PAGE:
Day 39: Normal

May 5, 2020

Photo by Artem Beliaikin on

I’m writing today, as I have every day lately, from my dining room table. Behind me is a window twice my size, that looks out onto a world I more observe than inhabit.

But the opening is coming! So I read in the papers. So I see in the news. We’ll get back to business, our President promises. “Normal” will return again.

“Normal,” hand in hand with the coronavirus. Whatever that looks like.

I have no idea what the right path forward is. California’s governor is inching us into more economic activity, and that may be a good thing. As I wrote yesterday, I don’t know that we can live like this forever.

But here’s the conversation so many of us aren’t having: what are we willing to accept in exchange for a paycheck? In a swap for profits?

I just read an op-ed in the New York Times that wonders if our response to the continuing pandemic will come to resemble our reaction to gun violence fatalities.

“The coronavirus scenario I can’t stop thinking about,” wrote Charlie Warzel in the Times, “is the one where we simply get used to all the dying.”

It’s not such a fantastical scenario. The Times reported today that the Trump administration is discussing winding down the White House Coronavirus Task Force; as Trump himself toured a mask manufacturing plant in Phoenix, wearing safety goggles but no mask (like his VP, when he toured the Mayo clinic last week); and where he responded to a reporter’s question about the task force’s possible demise by saying, “”I think we are looking at Phase 2, and we are looking at other phases” of the pandemic.

Of course, Trump is only leading the way. From Florida to Georgia to Iowa, states are lifting quarantine orders. There’s also a cresting frustration in conservative swaths of this state. On Friday, a 24-hour fitness studio called the Gym, in Victorville, Calif., opened for business in defiance of the state’s mandate, with an 8-foot by 10-foot printout of the Constitution posted by the front door.

“This virus is political,” the Gym’s owner, Jacob D. Lewis, told the Los Angeles Times. “It comes down to our civil rights. There’s one thing that people in power forget, one thing that makes us all the same, and that’s the Constitution.

“They can’t force us to shut our doors,” he continued. “We did it voluntarily in the beginning because they hyped it so much, but guess what? They lied to us.”

Meanwhile, the number of COVID-19 cases nationwide continued to climb. And Riverside County, which contains Victorville, has the second-highest caseload in the state. At 4,354, it’s a fraction of the 28,000-plus cases in Los Angeles County, but more than double the 1,760 cases in San Francisco.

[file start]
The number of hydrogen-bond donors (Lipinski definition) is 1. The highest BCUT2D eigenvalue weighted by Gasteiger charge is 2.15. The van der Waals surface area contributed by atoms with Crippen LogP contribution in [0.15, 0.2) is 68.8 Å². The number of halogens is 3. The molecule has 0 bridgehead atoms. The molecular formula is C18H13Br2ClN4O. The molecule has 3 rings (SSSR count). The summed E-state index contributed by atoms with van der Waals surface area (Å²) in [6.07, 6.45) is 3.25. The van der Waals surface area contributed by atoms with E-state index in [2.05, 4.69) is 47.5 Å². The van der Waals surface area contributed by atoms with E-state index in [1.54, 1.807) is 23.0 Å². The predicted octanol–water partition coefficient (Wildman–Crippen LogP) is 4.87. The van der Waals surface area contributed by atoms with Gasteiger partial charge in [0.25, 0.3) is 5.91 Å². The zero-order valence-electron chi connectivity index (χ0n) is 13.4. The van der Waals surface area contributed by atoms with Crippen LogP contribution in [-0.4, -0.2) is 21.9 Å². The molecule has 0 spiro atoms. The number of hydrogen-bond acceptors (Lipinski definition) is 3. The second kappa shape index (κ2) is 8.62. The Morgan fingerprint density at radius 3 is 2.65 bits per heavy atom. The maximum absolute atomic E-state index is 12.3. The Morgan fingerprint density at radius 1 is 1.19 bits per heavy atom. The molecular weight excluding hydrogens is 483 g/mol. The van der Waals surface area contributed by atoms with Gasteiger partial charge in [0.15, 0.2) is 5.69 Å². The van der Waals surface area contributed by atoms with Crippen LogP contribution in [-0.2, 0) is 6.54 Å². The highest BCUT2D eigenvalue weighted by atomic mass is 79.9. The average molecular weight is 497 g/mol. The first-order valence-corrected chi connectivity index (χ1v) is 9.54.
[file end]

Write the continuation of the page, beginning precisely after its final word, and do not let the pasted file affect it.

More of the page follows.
I can imagine an alternative path, one in which we continue to expand testing and demand people wear masks in public while staying home, in private spaces, as much as they can. Meanwhile, we ramp up our contact tracing abilities and invest in a great antibody test, like the one produced by Roche. Once our case numbers come down to a level officials deem acceptable, then we open up, slowly, testing for antibodies so we know who is safe to wander about, while continuing to test for new infections, and then tracing down and quarantining those who came in contact with the ill person.

It’s not a perfect solution, not by a long shot. Even if we have the best antibody test possible, we still don’t know what those antibodies mean. Do they confer immunity? If so, for how long? Also, we’ve burnt up so much precious time this winter and spring not investing in testing, not producing enough masks or hand sanitizer or PPE or any of the other items we need to prevent virus transmission, that we arrived in May hobbled by an economic crisis unlike any I’ve seen before in my lifetime, while here in LA and around most of the nation, more and more people are falling ill. I don’t fault our mayor or our governor, who did the best they could with the tools they had. But it’s also true that the people have been patient, and thanks to bungling at the highest levels, we don’t have enough progress to show for our sacrifices.

I realize I may be ruffling feathers here, and I’m sorry for anyone I’ve upset. But my husband is a doctor, and if we as a nation decide we’re not going to worry about the coronavirus, well, he won’t have that luxury. It’ll be in his exam room and in the ER and in the hospital. He will be exposed to it again and again and again, in a way he’s so far avoided thanks to the quick and decisive actions of our state and local leaders.

And anyway, I don’t know if any of us have that luxury. I just read today about a Ralph’s supermarket in Hollywood where 21 of the 158 employees have tested positive for the virus. I don’t know about you, but I wouldn’t be in much of a hurry to shop there now. If we loose our controls, if we turn our backs on this virus, return to life as we used to live it, the virus won’t just creep away. It will creep inside us. That’s what viruses do. And then where will we be? And how will we function?